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Hippocampus. 2012 Jun;22(6):1313-24. doi: 10.1002/hipo.20968. Epub 2011 Jul 29.

Spatial deficits in an amnesic patient with hippocampal damage: questioning the multiple trace theory.

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  • 1Laboratoire de Psychologie et NeuroCognition, CNRS-UMR 5105, Université Pierre Mendès-France, Grenoble Cedex 09, France. alice.gomez@upmf-grenoble.fr

Abstract

Mediotemporal lobe structures are involved in both spatial processing and long-term memory. Patient M.R. suffers from amnesia, due to bilateral hippocampal lesion and temporoparietal atrophy following carbon monoxide poisoning. We compared his performance in immediate spatial memory tasks with the performance of ten healthy matched participants. Using an immediate reproduction of path, we observed a dissociation between his performance in three allocentric tasks and in five egocentric-updating tasks. His performance was always impaired on tasks requiring the use of an egocentric-updating representation but remained preserved on allocentric tasks. These results fit with the hypothesis that the hippocampus plays a role in spatial memory, but they also suggest that allocentric deficits previously observed in amnesia might actually reflect deficits in egocentric-updating processes. Furthermore, the co-occurrence of deficits in episodic long-term memory and short-term egocentric-updating representation without any short-term allocentric deficit suggests a new link between the mnemonic and navigational roles of the hippocampus. The Cognitive Map theory, the Multiple Trace theory, as well as further models linking spatial and nonspatial functions of the hippocampus are discussed.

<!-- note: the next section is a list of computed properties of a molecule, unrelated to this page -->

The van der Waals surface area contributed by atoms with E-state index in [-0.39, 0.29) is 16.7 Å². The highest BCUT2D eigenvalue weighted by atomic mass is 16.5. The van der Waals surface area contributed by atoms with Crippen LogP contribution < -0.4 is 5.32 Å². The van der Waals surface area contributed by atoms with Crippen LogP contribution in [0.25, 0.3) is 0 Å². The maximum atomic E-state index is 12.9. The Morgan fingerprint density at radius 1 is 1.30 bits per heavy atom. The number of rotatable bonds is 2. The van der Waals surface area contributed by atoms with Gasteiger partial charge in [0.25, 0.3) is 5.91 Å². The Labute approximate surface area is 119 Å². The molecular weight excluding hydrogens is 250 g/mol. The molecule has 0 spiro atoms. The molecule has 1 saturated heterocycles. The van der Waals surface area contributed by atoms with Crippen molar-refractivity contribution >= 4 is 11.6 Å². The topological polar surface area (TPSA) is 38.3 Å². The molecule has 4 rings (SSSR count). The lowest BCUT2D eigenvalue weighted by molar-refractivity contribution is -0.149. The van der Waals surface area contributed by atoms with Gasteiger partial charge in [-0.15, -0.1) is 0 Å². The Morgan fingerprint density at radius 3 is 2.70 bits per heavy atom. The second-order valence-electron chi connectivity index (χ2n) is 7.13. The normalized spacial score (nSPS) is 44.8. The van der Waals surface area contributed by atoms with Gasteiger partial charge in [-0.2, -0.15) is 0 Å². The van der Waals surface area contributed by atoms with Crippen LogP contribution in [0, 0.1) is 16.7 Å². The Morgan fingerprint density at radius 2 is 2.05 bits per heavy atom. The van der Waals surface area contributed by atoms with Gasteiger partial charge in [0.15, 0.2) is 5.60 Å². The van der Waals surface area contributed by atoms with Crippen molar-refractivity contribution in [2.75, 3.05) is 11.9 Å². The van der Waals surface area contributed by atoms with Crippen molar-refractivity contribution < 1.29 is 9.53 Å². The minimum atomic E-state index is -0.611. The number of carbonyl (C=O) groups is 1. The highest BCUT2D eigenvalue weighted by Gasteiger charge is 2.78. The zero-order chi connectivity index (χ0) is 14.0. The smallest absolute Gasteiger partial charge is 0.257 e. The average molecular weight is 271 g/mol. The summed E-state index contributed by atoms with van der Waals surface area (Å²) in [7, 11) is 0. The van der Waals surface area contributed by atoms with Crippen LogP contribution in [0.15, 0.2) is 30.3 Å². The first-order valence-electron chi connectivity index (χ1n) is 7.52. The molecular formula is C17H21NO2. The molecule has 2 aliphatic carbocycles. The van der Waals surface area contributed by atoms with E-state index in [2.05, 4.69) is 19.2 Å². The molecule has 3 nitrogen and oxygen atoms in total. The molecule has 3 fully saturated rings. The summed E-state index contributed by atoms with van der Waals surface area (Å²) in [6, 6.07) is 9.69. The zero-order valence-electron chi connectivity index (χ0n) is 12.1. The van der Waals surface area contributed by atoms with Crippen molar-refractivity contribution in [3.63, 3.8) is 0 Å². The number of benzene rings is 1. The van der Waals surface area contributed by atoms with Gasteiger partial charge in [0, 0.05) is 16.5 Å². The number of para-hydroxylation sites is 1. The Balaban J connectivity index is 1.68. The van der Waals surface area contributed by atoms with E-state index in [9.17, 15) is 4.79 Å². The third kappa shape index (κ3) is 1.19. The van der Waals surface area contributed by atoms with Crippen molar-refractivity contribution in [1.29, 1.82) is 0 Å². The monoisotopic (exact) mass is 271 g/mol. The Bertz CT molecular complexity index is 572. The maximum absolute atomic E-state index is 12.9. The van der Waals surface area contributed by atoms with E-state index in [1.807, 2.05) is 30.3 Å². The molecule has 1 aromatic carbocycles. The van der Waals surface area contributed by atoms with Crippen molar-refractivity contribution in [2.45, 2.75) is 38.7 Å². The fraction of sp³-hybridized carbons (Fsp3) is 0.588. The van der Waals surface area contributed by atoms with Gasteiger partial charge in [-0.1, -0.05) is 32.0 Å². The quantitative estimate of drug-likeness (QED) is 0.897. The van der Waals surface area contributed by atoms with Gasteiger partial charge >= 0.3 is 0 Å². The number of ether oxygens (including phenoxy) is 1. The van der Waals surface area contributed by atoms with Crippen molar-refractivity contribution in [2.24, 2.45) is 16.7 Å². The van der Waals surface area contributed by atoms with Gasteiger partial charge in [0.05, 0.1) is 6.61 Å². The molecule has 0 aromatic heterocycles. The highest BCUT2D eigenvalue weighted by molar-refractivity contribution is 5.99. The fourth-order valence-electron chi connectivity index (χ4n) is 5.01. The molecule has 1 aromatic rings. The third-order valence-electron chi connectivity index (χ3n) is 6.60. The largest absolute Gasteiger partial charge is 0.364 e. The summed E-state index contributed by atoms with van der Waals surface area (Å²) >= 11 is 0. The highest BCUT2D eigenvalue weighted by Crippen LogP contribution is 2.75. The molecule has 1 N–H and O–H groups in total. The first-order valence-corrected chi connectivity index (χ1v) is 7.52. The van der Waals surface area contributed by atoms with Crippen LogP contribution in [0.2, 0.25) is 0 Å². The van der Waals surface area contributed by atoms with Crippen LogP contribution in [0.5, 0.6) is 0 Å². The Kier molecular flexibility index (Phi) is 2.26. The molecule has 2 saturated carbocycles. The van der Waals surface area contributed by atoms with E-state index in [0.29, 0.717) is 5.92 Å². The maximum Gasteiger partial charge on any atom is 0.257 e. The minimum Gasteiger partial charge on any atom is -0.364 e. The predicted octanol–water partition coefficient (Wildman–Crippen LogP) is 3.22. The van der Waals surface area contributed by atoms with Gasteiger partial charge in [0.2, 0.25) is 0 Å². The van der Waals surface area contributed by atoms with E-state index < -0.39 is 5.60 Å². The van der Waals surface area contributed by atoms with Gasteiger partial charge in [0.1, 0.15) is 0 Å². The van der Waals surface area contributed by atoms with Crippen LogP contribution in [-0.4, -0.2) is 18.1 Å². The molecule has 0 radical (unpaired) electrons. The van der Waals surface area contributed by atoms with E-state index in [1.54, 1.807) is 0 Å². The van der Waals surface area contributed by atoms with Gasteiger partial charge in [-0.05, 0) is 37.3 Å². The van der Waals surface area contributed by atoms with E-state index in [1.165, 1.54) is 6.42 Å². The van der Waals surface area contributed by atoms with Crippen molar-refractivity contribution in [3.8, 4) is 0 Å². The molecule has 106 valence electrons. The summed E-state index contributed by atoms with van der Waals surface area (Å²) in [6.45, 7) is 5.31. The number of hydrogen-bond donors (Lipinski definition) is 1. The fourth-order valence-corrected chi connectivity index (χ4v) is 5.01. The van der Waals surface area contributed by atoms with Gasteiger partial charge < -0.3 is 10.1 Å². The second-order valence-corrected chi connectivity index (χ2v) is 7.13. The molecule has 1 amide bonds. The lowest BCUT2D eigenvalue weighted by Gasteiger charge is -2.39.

Copyright © 2011 Wiley Periodicals, Inc.

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